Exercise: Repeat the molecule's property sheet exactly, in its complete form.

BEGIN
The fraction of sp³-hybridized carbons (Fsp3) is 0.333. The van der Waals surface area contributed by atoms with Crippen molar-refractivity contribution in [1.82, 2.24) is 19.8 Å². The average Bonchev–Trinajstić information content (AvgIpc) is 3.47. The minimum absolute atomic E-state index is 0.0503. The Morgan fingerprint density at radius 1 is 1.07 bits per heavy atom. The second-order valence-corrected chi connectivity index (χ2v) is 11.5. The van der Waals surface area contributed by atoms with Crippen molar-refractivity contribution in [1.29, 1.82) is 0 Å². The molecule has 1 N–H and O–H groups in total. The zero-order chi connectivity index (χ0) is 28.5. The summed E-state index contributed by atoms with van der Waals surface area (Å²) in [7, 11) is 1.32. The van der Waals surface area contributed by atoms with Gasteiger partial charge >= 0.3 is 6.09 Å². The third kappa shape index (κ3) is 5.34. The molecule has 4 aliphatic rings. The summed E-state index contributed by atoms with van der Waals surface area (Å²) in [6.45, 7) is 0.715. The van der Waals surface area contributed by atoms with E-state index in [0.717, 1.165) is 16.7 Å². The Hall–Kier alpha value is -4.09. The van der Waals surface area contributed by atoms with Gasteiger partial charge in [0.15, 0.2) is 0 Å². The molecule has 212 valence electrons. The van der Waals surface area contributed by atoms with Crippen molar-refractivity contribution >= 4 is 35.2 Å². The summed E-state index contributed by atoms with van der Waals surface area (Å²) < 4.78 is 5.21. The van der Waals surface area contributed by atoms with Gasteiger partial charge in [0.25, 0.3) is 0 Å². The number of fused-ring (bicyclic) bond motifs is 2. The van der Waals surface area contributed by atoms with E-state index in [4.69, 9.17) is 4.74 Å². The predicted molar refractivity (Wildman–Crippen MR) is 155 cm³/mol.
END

The fraction of sp³-hybridized carbons (Fsp3) is 0.333. The van der Waals surface area contributed by atoms with Crippen molar-refractivity contribution in [1.82, 2.24) is 19.8 Å². The average Bonchev–Trinajstić information content (AvgIpc) is 3.47. The minimum absolute atomic E-state index is 0.0503. The Morgan fingerprint density at radius 1 is 1.07 bits per heavy atom. The second-order valence-corrected chi connectivity index (χ2v) is 11.5. The van der Waals surface area contributed by atoms with Crippen molar-refractivity contribution in [1.29, 1.82) is 0 Å². The molecule has 1 N–H and O–H groups in total. The zero-order chi connectivity index (χ0) is 28.5. The summed E-state index contributed by atoms with van der Waals surface area (Å²) in [7, 11) is 1.32. The van der Waals surface area contributed by atoms with Gasteiger partial charge >= 0.3 is 6.09 Å². The third kappa shape index (κ3) is 5.34. The molecule has 4 aliphatic rings. The summed E-state index contributed by atoms with van der Waals surface area (Å²) in [6.45, 7) is 0.715. The van der Waals surface area contributed by atoms with E-state index in [0.717, 1.165) is 16.7 Å². The Hall–Kier alpha value is -4.09. The van der Waals surface area contributed by atoms with Gasteiger partial charge in [0.15, 0.2) is 0 Å². The molecule has 212 valence electrons. The van der Waals surface area contributed by atoms with Crippen molar-refractivity contribution >= 4 is 35.2 Å². The summed E-state index contributed by atoms with van der Waals surface area (Å²) < 4.78 is 5.21. The van der Waals surface area contributed by atoms with Gasteiger partial charge in [0.25, 0.3) is 0 Å². The number of fused-ring (bicyclic) bond motifs is 2. The van der Waals surface area contributed by atoms with E-state index in [4.69, 9.17) is 4.74 Å². The predicted molar refractivity (Wildman–Crippen MR) is 155 cm³/mol.